Written by: Alex Green
It’s hard to get older.
It’s hard to be a good friend.
It’s hard to love somebody who doesn’t love you back.
And it’s even harder to love someone who actually does.
What it comes down to is, it’s hard to be a person.
Not because we can’t age gracefully, or be a good friend, or navigate the switchbacks of romance with ease, because we can. We can do all of that. But it’s hard to get it right day after day. You’re lousy today, but tomorrow you’ll shine and the day after that?
Good god, who knows….
Ricky Ross of Deacon Blue knows all of this. He always has. And so much more. In fact, Ross’ work is a gentle and elegant reminder that blowing it is as beautiful as getting it right and there’s equal amounts of philosophy that comes with both.
Throughout his career, Ross has been a man who sings about the agony of letting it all slip away, big-hearted girls from the North Country, and leaving everything behind to walk into the big smoke. He’s always understood the way the heart soars, how far the night goes, and the look on the face of someone you love who’s never coming back.
But in spite of all the heavy stuff, Ross has always believed that love prevails. And not only that, but a life without love is a life without hope.
More on that in a second.
Formed in 1985 the Glasgow outfit fit in perfectly with contemporaries like Simple Minds, Prefab Sprout and The Waterboys, and on their tenth album City of Love—their fourth since their 2012 reformation—they remain in commanding form.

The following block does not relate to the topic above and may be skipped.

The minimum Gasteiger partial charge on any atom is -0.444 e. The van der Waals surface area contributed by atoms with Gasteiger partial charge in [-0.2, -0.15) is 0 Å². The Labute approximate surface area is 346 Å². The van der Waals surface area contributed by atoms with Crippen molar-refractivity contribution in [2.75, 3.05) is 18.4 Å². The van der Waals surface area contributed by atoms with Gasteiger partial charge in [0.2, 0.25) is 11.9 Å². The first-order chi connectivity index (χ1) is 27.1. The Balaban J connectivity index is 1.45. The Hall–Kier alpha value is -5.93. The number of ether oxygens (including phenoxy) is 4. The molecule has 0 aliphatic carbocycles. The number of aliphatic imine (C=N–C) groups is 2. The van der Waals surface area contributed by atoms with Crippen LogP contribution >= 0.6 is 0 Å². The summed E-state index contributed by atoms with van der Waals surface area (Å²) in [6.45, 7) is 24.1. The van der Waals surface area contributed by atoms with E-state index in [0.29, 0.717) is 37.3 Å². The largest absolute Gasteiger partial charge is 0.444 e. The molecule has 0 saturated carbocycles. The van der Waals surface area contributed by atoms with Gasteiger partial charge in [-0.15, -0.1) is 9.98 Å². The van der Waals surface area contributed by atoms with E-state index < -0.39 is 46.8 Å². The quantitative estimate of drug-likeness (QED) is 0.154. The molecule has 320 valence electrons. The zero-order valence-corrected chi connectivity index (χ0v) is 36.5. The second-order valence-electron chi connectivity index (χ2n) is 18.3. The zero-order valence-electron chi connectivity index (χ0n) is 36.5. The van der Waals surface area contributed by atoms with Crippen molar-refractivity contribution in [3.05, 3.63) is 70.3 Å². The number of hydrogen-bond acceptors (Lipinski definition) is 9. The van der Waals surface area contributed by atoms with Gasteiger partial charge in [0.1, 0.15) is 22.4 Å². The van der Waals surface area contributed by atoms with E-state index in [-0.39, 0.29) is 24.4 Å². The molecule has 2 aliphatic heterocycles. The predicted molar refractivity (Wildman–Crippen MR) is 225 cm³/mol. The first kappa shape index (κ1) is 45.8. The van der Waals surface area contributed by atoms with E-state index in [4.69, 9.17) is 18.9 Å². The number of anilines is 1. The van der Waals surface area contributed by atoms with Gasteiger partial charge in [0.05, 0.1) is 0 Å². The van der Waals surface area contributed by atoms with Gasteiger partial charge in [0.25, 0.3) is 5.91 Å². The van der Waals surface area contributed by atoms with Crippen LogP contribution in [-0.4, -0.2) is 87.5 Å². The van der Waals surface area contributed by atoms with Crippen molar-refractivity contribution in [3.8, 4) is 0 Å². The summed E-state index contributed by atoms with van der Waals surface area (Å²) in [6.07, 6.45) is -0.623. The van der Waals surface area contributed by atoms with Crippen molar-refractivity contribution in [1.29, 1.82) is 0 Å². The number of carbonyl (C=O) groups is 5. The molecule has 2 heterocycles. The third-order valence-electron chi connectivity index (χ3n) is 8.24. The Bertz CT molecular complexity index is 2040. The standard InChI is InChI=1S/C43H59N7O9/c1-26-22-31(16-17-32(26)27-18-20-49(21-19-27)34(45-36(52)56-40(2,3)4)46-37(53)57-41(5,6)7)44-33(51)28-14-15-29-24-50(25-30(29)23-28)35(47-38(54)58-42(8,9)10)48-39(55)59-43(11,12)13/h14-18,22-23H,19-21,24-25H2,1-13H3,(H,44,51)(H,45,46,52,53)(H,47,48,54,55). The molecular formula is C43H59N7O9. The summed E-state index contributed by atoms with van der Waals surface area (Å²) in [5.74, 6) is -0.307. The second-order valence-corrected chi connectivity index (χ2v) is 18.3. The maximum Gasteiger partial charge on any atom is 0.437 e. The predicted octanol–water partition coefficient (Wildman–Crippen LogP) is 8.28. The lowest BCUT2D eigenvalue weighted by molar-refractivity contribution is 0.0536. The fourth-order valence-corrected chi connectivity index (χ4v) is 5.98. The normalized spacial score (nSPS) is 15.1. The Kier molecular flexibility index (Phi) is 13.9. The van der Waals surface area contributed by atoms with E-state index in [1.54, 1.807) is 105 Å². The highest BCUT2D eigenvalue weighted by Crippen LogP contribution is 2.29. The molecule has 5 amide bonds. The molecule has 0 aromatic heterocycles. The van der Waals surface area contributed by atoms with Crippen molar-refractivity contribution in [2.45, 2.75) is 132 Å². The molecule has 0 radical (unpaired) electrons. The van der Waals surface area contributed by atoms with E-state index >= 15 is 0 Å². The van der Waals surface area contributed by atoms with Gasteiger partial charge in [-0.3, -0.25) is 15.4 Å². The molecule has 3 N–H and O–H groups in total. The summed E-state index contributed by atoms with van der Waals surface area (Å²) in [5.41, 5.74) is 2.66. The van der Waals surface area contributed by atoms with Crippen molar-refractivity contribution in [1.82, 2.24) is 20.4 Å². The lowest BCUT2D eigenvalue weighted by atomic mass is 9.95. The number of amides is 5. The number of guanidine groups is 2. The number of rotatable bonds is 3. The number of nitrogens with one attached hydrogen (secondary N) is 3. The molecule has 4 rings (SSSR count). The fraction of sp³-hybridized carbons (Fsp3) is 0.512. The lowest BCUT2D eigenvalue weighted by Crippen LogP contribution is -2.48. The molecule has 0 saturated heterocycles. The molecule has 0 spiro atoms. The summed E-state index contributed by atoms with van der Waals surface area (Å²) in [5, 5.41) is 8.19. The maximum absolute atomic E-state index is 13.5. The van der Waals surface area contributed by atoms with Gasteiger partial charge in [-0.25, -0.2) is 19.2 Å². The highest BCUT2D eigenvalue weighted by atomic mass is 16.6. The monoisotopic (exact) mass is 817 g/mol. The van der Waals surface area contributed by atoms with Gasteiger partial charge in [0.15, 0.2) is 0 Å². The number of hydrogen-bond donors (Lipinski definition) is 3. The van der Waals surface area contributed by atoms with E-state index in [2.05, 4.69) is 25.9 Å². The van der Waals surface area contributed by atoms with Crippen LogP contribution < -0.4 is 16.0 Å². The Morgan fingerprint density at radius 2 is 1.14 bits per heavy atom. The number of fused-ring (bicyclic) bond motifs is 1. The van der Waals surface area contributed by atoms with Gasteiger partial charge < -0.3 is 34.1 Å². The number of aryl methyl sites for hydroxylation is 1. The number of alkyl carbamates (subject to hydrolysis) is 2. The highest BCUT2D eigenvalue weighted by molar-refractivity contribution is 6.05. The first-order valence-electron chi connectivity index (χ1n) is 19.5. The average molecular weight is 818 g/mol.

In fact, Deacon Blue’s remarkable second act is arguably producing their best work yet, and City of Love only furthers that case.
The sweeping title track gets things started by shining a light on the downtrodden, the weary-hearted and the spiritually exhausted and it reassures them that the only thing that makes sense is to keep putting one foot in front of the other.
And the reward for that comes rather quickly on the crushing pop gem “Hit Me Where It Hurts,” where Ross sings of someone who finds love when they were at their lowest point. Musically, this unexpected bliss soars mightily away in one of the catchiest choruses of the year.
Later, the undulating romp of “Take Me” finds Ross declaring, “There’s nothing here when love’s locked out,”; the stained-ceilinged, Van Morrison-playing “In Our Room” is an affectionate look at the ecosystem young love builds and “Keeping My Faith Alive” is a percussive stomp that finds Ross reminding us that in one of the most confusing epochs in history he will always, “go with what I know,” thank you very much.
Closing up the proceedings is the positively shimmering “Wonderful” which twinkles with mesmerizing authority and the nearly eight-minute album ender “On Love,” which is a theatrical narrative stitching together a tale that goes from Hawkhill to Australia as well as along the windy roads of the heart and the distances that threaten to stretch it so far it breaks.
Ross sings interstitially through the narration and in the end he observes that love will find a way when it has a reason to. It’s a sentiment that brings to mind Robert Burns’ “Ae Fond Kiss” (“Who shall say that Fortune grieves him/While the star of hope she leaves him?”) as well as Aztec Camera’s “Song For A Friend” (Awake in winter’s crystal hours/And give to what gets you in the end”),” and it’s positively riveting, essential listening.
Deacon Blue have been one of the most consistent bands in modern music and Ricky Ross remains one our truest voices. Impossibly, age has only made his voice more luminescent and his lyrics wiser and more reassuring.
These are troubled times and City Of Love comes at a crucial moment where we could all use a drop of soul.
This one should fill your glass right up.